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Making a cheater pay... is it worth it?

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It’s an unfortunate reality that cheating is a common reason for couples separating today. If cheating doesn’t immediately result in the end of a relationship, it often causes significant distrust which eventually leads to the breakdown of the relationship.

As lawyers, we often have clients who are deeply hurt by their former partner’s cheating, and who ask whether this comes into consideration when negotiating the division of their assets, or the arrangements for their children. Often, clients want to see their ex pay for the hurt they have caused, and seek to use the Family Law system to do so.

However, while many people will agree that cheating is morally reprehensible, the Family Law legislation, and the Courts, do not punish someone for cheating.   

The Family Law legislation provides only one ground for Divorce, being that the relationship has irretrievably broken down. Why the relationship broke down is irrelevant – laying blame on either party would be reverting to the old system  It also does not affect the division of property.

So, yes – while cheating can be seen as awful. a cheating ex will not receive less in a property settlement, and the Court will not punish them for it. Often those seeking revenge by dragging their cheating ex through the Family Law system can  receive a costs order against them.  That is, they then have to pay some of their ex’s legal costs, because it can be shown that they deliberately put them through the expense of arguing certain issues.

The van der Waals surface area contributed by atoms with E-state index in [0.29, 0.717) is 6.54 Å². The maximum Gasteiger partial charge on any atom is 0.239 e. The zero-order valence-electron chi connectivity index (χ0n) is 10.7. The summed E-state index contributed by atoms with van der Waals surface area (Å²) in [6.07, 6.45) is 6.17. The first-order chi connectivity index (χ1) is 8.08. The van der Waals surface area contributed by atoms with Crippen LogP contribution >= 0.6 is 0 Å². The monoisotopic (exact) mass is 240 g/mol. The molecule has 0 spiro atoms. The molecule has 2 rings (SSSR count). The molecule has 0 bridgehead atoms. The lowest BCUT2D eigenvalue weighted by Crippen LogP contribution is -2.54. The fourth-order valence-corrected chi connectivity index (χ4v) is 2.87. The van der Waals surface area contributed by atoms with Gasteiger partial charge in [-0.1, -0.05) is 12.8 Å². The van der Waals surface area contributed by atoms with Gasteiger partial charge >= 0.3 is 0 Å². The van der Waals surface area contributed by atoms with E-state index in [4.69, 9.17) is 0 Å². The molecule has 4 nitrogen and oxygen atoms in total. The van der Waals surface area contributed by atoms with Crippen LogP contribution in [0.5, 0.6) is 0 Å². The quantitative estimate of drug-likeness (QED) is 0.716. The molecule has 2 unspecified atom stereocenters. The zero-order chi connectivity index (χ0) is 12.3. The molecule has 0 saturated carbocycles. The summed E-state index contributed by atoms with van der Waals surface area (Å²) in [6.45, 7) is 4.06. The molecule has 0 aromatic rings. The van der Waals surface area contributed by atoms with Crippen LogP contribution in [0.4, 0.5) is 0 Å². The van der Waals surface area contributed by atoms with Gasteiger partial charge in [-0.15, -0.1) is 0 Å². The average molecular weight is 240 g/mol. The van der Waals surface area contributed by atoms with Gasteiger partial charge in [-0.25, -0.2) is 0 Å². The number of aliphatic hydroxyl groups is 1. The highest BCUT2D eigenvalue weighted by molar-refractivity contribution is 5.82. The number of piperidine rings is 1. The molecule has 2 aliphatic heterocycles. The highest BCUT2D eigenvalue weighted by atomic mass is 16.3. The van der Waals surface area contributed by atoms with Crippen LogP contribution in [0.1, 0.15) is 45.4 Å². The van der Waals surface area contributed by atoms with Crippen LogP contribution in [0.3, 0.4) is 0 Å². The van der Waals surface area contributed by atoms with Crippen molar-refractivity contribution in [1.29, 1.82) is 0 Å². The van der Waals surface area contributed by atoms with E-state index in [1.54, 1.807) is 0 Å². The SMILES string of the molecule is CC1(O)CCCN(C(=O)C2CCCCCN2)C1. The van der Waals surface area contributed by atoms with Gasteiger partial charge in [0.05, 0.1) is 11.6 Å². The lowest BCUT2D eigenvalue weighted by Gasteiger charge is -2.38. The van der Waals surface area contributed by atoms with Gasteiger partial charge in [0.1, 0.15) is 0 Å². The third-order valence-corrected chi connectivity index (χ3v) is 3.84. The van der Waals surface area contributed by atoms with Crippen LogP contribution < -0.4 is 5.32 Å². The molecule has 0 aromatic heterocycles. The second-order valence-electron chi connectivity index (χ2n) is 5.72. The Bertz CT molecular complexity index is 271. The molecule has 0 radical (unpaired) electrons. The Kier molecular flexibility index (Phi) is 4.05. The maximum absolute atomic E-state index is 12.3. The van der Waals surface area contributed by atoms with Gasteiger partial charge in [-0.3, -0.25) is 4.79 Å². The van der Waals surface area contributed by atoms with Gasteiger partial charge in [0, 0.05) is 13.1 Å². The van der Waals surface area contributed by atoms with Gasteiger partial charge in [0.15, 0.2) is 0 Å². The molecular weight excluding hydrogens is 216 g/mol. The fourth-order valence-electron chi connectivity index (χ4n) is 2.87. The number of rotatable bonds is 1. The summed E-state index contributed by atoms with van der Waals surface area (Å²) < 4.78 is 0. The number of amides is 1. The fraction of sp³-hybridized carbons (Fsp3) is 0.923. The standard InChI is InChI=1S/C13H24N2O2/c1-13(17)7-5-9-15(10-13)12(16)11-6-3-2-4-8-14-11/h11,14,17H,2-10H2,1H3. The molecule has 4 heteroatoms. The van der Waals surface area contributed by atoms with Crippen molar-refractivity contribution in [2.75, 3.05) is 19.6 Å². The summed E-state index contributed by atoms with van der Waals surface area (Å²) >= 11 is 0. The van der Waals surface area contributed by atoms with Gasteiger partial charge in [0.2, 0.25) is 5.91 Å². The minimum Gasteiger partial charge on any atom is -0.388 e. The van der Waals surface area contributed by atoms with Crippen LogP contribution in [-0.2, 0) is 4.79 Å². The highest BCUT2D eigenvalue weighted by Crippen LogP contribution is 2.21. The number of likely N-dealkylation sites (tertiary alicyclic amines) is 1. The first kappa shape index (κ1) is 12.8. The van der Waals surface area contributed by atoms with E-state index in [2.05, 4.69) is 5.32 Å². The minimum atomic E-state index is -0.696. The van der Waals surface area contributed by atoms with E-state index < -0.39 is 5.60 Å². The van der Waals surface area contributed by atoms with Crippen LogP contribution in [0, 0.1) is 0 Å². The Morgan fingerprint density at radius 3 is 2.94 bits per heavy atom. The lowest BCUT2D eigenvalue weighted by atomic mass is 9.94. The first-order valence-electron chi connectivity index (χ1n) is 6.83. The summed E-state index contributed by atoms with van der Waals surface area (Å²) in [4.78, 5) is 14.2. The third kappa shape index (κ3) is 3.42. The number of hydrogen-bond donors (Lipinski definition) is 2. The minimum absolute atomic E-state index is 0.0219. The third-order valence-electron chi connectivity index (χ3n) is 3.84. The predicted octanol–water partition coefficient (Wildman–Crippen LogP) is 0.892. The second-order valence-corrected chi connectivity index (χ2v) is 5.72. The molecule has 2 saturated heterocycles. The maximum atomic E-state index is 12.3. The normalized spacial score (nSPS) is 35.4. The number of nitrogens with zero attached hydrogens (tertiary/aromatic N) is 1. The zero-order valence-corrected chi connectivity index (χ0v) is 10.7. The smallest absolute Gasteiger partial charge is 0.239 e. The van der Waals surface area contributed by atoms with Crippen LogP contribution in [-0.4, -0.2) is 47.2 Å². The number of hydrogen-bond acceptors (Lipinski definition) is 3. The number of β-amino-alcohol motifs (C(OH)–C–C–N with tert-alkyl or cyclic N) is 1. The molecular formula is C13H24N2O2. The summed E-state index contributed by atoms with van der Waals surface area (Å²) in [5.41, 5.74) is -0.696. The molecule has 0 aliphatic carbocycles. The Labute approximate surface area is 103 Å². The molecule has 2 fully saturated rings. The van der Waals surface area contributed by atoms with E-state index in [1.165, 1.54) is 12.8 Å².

Usually, the Family Court will not become involved in complaints about cheating. However, if the cheating was intermingled with some financial element – for example, sending large amounts of money to a secret partner; funding extravagant holidays or buying gifts – then you may have an argument that your cheating ex has wasted assets of the relationship. Whether or not such an argument holds up will depend largely on the strength of the evidence available. You would also need to demonstrate your cheating ex was reckless or negligent in their spending, which was not for joint purposes or the advancement of joint assets.

In terms of parenting, the Court recognises that, in most cases, the children’s best interests are served by having a meaningful relationship with both of their parents. Cheating is highly unlikely to be considered a reason to keep children from a parent.  If a parent seeks to prevent their children from having a relationship with the other parent, purely because they cheated, they risk having allegations made against them that they are alienating the child, and preventing them from having a relationship with the other parent.

As always – each case depends on its own facts. But the take home point here is that, by trying to make your ex pay for their cheating behaviour, you may end up paying yourself.

 

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Sunday, 05 July 2020